Hands Across the Room
Sometimes you want the activity to be short and sweet, but you want all attendees to interact in some way. Consider another of Ulmer’s tricks: the handshake chain.

“It’s really brief and it gets everyone out of their chairs,” he says of the exercise that challenges each participant to shake hands with everyone in the room. Once, with a group of 1,600 who were meeting over several days, they did some problem-solving overnight and figured out how to finish the task more efficiently. The 1,600 got it down to about five minutes by forming two facing parallel lines and even remembered to shake Ulmer’s hand (he was in the room, after all).

Compliments All Around
Everybody likes to hear positive things about themselves, which is at the basis of this exercise from Warmups for Meeting Leaders. Start with a packet of four to six stick-on labels, a felt pen and a blank piece of paper for each attendee. After discussing how it feels to receive a compliment, each participant writes a comment on each label by answering the question: “What is something positive I would like my boss to say to me today?” Then have everyone get up and stick the labels on each other’s backs, spreading the good thoughts around.

When all the comments have been pasted to backs around the room, have everyone take the stickers they received and put them on their piece of paper. Have them then read the labels out loud and, if time permits, discuss how it felt to receive the positive comments.

20 questions
When it’s time for fun and you have a group of guests milling around a room, play this celebrity-guessing game many facilitators use. Have the names of celebrities or historical figures written on stickers and put one on each person’s back (without letting them see the name). Each person has to figure out whose name is on his back by asking yes or no questions.

Quick And Easy
Sometimes, you want to get people around a table to become comfortable quickly, and then move on to the business at hand. In this case, ask a question they all have to answer, and go around the table. The question can be timely: What’s the coolest thing they did over the summer? What are their plans for the weekend? Or it can be evergreen: What’s their favorite way to pamper themselves? What’s the riskiest thing they have ever done? Use one of these or make one up that fits the occasion.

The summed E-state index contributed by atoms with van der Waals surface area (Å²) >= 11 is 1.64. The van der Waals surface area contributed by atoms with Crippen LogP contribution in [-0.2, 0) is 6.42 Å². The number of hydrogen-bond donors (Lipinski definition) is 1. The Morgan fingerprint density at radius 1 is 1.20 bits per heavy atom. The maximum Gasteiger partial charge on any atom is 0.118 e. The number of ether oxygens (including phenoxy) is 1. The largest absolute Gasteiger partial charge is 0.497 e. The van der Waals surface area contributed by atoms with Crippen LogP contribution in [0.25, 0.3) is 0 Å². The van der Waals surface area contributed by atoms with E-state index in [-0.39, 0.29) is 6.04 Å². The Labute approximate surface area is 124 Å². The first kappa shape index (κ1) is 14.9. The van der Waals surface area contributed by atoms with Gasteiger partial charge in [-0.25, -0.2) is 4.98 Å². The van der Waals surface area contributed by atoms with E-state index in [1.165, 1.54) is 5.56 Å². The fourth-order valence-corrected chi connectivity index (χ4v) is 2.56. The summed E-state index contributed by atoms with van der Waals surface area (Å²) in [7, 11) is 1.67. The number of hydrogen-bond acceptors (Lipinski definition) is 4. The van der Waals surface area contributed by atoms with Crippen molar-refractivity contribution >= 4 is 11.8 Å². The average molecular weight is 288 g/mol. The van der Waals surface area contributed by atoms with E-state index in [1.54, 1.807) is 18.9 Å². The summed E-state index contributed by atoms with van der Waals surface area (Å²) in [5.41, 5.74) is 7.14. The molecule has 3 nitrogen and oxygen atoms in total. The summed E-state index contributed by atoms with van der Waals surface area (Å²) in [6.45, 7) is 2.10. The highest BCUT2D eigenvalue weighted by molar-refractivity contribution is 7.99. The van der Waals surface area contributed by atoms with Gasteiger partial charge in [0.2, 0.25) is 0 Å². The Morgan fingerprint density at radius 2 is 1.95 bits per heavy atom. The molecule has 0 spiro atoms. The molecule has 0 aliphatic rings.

Scavenger Hunt
Another fun game from Warmups for Meeting Leaders is a personal scavenger hunt. Each participant receives a list of attributes to find in other attendees. The person who fills out the list first (or most completely) gets a prize. Have the group query each other to find someone with the same color eyes, someone who was born in the same state, someone who has the same astrological sign, the same favorite sport and so on. Again, use these suggestions and/or make up some attributes that might contribute to the objectives of the meeting.

Will It Work?
Even the best efforts to warm up a group can leave some participants out in the cold. Insiders offer these dos and don’ts.
  • DO MAKE SURE NAMETAGS ARE COMPLETE, so attendees don’t have to ask “where are you from?” or “who are you with?”
  • DON’T HIRE A LOUD BAND for a cocktail or social hour. You want people to mingle and chat without screaming over the din.
  • DON’T GET POLITICAL. And don’t use games that can isolate any person.
  • DO HAVE A FACILITATOR to serve as cheerleader you’re getting a group that’s cold or not engaged, and you need someone to drive the energy in the room.
  • DO TIE THE ACTIVITY TO THE LEVEL OF PARTICIPANTS. For instance, something overly intellectual might alienate a blue-collar group. Consider the skills and abilities involved in the exercise and make sure they’re appropriate.
  • DO BE AWARE THAT SOME EXERCISES CAN BACKFIRE. “I don’t like the ones where people walk around with signs on their backs,” says Kathleen Fenton of the Atlantic Rim Group. She worries that someone who is shy might find these exercises offensive. Facilitator Darin Ulmer noted an uncomfortable moment that occurred during his Commonality exercise: When asking groups for items they had in common, one group piped up, “We all fear our boss.” (He was in the room.)
  • Good Idea
    Icebreakers aren’t just for cold groups. Sure, they help strangers get to know each other, but they can also help to:
  • Juice up a flagging group when fatigue is threatening to take over.
  • Build team spirit.
  • Bring back some harmony when dissension threatens.
  • Help people who’ve already met get better acquainted.

  • S.B. Back to Current Issue index
    M&C Home Page
    Current Issue | Events Calendar | Newsline | Incentive News | Meetings Market Report
    Editorial Libraries | CVB Links | Reader Survey | Hot Dates | Contact M&C